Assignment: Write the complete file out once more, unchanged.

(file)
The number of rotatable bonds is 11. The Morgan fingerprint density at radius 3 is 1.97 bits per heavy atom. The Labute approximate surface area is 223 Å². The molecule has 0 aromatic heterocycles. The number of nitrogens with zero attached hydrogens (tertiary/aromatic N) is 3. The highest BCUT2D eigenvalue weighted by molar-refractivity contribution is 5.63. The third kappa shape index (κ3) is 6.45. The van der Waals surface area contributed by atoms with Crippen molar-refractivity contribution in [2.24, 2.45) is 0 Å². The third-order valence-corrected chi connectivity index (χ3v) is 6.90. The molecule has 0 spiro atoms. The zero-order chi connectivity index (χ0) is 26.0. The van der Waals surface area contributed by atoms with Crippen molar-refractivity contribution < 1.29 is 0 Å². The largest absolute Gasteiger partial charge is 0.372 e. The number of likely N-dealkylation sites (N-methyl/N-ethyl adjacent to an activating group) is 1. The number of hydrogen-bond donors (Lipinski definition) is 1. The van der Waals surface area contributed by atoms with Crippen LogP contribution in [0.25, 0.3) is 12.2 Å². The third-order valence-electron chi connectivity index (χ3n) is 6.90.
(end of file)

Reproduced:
The number of rotatable bonds is 11. The Morgan fingerprint density at radius 3 is 1.97 bits per heavy atom. The Labute approximate surface area is 223 Å². The molecule has 0 aromatic heterocycles. The number of nitrogens with zero attached hydrogens (tertiary/aromatic N) is 3. The highest BCUT2D eigenvalue weighted by molar-refractivity contribution is 5.63. The third kappa shape index (κ3) is 6.45. The van der Waals surface area contributed by atoms with Crippen molar-refractivity contribution in [2.24, 2.45) is 0 Å². The third-order valence-corrected chi connectivity index (χ3v) is 6.90. The molecule has 0 spiro atoms. The zero-order chi connectivity index (χ0) is 26.0. The van der Waals surface area contributed by atoms with Crippen molar-refractivity contribution < 1.29 is 0 Å². The largest absolute Gasteiger partial charge is 0.372 e. The number of likely N-dealkylation sites (N-methyl/N-ethyl adjacent to an activating group) is 1. The number of hydrogen-bond donors (Lipinski definition) is 1. The van der Waals surface area contributed by atoms with Crippen LogP contribution in [0.25, 0.3) is 12.2 Å². The third-order valence-electron chi connectivity index (χ3n) is 6.90.